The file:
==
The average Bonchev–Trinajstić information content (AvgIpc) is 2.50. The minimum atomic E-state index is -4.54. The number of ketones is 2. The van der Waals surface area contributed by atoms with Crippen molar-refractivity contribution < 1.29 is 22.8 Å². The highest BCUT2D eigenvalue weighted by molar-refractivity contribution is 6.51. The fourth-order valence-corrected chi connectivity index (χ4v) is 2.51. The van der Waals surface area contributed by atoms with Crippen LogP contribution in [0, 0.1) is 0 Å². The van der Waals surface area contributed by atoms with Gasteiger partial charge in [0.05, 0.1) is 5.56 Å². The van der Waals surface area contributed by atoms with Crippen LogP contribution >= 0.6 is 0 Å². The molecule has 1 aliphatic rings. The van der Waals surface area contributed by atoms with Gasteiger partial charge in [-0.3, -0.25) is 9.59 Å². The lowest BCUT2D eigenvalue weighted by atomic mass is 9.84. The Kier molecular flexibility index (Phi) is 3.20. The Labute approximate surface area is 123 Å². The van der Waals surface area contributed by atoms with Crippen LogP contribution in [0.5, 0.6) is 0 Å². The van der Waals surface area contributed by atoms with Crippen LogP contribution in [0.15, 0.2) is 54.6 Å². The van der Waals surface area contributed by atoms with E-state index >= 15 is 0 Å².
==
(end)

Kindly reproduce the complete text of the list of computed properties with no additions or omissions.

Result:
The average Bonchev–Trinajstić information content (AvgIpc) is 2.50. The minimum atomic E-state index is -4.54. The number of ketones is 2. The van der Waals surface area contributed by atoms with Crippen molar-refractivity contribution < 1.29 is 22.8 Å². The highest BCUT2D eigenvalue weighted by molar-refractivity contribution is 6.51. The fourth-order valence-corrected chi connectivity index (χ4v) is 2.51. The van der Waals surface area contributed by atoms with Crippen LogP contribution in [0, 0.1) is 0 Å². The van der Waals surface area contributed by atoms with Gasteiger partial charge in [0.05, 0.1) is 5.56 Å². The van der Waals surface area contributed by atoms with Crippen LogP contribution >= 0.6 is 0 Å². The molecule has 1 aliphatic rings. The van der Waals surface area contributed by atoms with Gasteiger partial charge in [-0.3, -0.25) is 9.59 Å². The lowest BCUT2D eigenvalue weighted by atomic mass is 9.84. The Kier molecular flexibility index (Phi) is 3.20. The Labute approximate surface area is 123 Å². The van der Waals surface area contributed by atoms with Crippen LogP contribution in [0.5, 0.6) is 0 Å². The van der Waals surface area contributed by atoms with Crippen LogP contribution in [0.15, 0.2) is 54.6 Å². The van der Waals surface area contributed by atoms with E-state index >= 15 is 0 Å².